AgOutlook speakers: No plan, no survival

SIOUX FALLS, S.D. -- The world and regional agricultural picture is filled with volatility, and plans sometimes don't work out, but that is not a reason not to plan.

SIOUX FALLS, S.D. -- The world and regional agricultural picture is filled with volatility, and plans sometimes don't work out, but that is not a reason not to plan.

That was an apt message at an AgOutlook 2009 conference and trade show drew some 650 farmers.

Among the speakers was David Kohl, an economist and professor emeritus of agriculture and applied economics at Virginia Tech in Blacksburg, Va.

An agricultural globetrotter, Kohl sees an extended "period of economic moderation worldwide," with volatility at the extremes, followed by short periods of calm.

"If you can't handle volatility, agriculture is not the business you want to be in," Kohl says.


Kohl says the U.S. economy has experienced a "false world" of 15 to 20 years of asset appreciation. Two-thirds of the world economy is now effectively in recession, he says.

China is the key -- reducing 7 percent to 8 percent in the past year, compared with its previous clip of 10 percent plus per year. If the Chinese economy comes down to 3 percent to 5 percent annual growth, that will reduce oil prices, which in turn will cut prices of U.S. farm commodities.

Plan, plan, plan

Kohl urges farmers to watch for unconventional signs of economic health.

Besides reading two hours a day, Kohl says he talks to people on the street. One of his favorite signals is what overland truck drivers tell him how about their backhauls. Many economists insulate themselves and look for mathematical models, based on numbers.

"Usually, your stress cracks occur outside the numbers," he says.

Kohl says farmers must "plan, plan, plan," and bring in their lenders and other experts to help them make decisions.

"Someone said they had to go to six meetings to figure out the ACRE (Average Crop Revenue Election) program, and now they're going to have to go to 12. It's going to be complex; don't go it alone," he says.


Land value is a big concern.

He says land now is 87 percent of the balance sheet for U.S. farmers, primarily because land values have inflated. He says landowners should be careful not to try to extract excessive rent from renters.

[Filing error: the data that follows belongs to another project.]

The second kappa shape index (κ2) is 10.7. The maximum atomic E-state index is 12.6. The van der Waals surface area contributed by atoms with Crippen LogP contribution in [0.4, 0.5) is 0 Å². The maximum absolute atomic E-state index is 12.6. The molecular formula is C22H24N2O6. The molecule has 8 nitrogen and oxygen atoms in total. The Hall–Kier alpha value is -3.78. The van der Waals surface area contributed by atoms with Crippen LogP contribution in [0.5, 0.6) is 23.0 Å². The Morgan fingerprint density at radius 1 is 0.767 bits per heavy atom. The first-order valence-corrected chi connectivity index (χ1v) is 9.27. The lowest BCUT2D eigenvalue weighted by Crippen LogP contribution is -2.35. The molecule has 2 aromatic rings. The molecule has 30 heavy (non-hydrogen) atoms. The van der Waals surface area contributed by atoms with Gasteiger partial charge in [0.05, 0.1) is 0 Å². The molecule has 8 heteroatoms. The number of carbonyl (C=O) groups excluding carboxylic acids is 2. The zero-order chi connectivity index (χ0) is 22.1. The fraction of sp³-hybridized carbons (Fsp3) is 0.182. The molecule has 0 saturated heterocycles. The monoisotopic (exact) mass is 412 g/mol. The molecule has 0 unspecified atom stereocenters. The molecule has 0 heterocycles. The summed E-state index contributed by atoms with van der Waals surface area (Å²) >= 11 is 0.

Farmers are going to need to control costs, including family living costs, which now are averaging in the $65,000 to $100,000 range.

Kluis notes that land is a "wealth accumulator and not a cash flow generator."

He says that while many of today's land deals are in cash, these older buyers are "locking up their cash in land" and eventually will need the cash. He is "a little bearish" on land values, but notes that this is "very regional."

Tread cautiously

Heading into 2009, farmers must be very careful about who they're dealing with because often they are unsecured creditors.

"If the agribusiness firm goes down, you've lost," he says.


He warns farmers about making financial commitments now that will cut taxes, but will make commitments for the next five years.

"One key is to keep your overhead costs low -- particularly in this period of time," he says.

He says farmers should check their credit scores.

"Seven hundred is going to be the magic number up in this neck of the woods," he says. "If you're below 650, or if your spouse is below 650, they're going to take a second look."

One buzz at the convention, sponsored by the South Dakota Soybean Association, was the buzz about the fate of the ethanol industry. Recently, farmers with delivery contracts for ethanol companies in Chapter 11 bankruptcy protection are finding out that they must deliver on contracts at lower, current market prices, even though those contracts were created at higher prices.

Alan Kluis, president of Kluis Commodities of Wayzata, Minn., and a national magazine columnist, says some 7,000 producers are in that position, and some may be hurt badly because of it. During the next few years, Kluis says he sees no burdensome stocks of corn. In the next four years, he sees corn acres increasing by 1 million to 2 million acres a year, with yields going up by 2 percent.

Acres for corn and soybeans will come out of cotton, wheat and expiring Conservation Reserve Program acres.

He says one or two weather situations will create reasonable profitable selling situations from 2008 crops and into 2009.


"Don't expect the windfall profits you had the last two years," he says.

Kluis sees petroleum and other petroleum-related prices recovering into 2009 and says farmers would be wise to lock in these inputs at current lower prices.

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